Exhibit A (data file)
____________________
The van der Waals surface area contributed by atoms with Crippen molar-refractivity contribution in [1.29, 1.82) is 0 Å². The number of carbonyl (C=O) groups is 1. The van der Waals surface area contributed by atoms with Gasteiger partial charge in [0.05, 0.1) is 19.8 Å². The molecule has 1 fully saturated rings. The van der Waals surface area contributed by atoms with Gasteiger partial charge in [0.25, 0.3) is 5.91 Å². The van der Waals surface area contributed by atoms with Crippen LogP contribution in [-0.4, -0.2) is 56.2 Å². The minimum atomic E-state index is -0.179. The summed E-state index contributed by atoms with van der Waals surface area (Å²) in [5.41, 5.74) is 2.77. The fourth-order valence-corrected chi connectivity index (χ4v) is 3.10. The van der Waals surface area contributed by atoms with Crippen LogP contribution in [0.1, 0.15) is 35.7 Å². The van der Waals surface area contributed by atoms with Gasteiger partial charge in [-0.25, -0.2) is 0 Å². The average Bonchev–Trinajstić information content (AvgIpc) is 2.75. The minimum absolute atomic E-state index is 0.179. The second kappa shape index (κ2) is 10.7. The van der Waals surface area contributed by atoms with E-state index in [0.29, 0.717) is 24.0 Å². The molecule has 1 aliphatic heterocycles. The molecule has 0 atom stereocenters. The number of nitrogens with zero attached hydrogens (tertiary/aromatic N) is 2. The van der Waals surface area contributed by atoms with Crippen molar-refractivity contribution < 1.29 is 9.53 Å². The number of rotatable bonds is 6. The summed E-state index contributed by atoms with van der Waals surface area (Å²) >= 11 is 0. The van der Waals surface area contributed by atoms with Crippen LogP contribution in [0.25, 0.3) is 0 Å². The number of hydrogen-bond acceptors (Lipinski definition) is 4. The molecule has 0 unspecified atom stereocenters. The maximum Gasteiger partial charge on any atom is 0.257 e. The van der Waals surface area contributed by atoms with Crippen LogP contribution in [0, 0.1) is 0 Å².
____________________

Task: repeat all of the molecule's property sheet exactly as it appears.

The van der Waals surface area contributed by atoms with Crippen molar-refractivity contribution in [1.29, 1.82) is 0 Å². The number of carbonyl (C=O) groups is 1. The van der Waals surface area contributed by atoms with Gasteiger partial charge in [0.05, 0.1) is 19.8 Å². The molecule has 1 fully saturated rings. The van der Waals surface area contributed by atoms with Gasteiger partial charge in [0.25, 0.3) is 5.91 Å². The van der Waals surface area contributed by atoms with Crippen LogP contribution in [-0.4, -0.2) is 56.2 Å². The minimum atomic E-state index is -0.179. The summed E-state index contributed by atoms with van der Waals surface area (Å²) in [5.41, 5.74) is 2.77. The fourth-order valence-corrected chi connectivity index (χ4v) is 3.10. The van der Waals surface area contributed by atoms with Crippen LogP contribution in [0.1, 0.15) is 35.7 Å². The van der Waals surface area contributed by atoms with Gasteiger partial charge in [-0.25, -0.2) is 0 Å². The average Bonchev–Trinajstić information content (AvgIpc) is 2.75. The minimum absolute atomic E-state index is 0.179. The second kappa shape index (κ2) is 10.7. The van der Waals surface area contributed by atoms with E-state index in [0.29, 0.717) is 24.0 Å². The molecule has 1 aliphatic heterocycles. The molecule has 0 atom stereocenters. The number of nitrogens with zero attached hydrogens (tertiary/aromatic N) is 2. The van der Waals surface area contributed by atoms with Crippen molar-refractivity contribution < 1.29 is 9.53 Å². The number of rotatable bonds is 6. The summed E-state index contributed by atoms with van der Waals surface area (Å²) >= 11 is 0. The van der Waals surface area contributed by atoms with Crippen LogP contribution in [0.25, 0.3) is 0 Å². The number of hydrogen-bond acceptors (Lipinski definition) is 4. The molecule has 0 unspecified atom stereocenters. The maximum Gasteiger partial charge on any atom is 0.257 e. The van der Waals surface area contributed by atoms with Crippen LogP contribution in [0, 0.1) is 0 Å².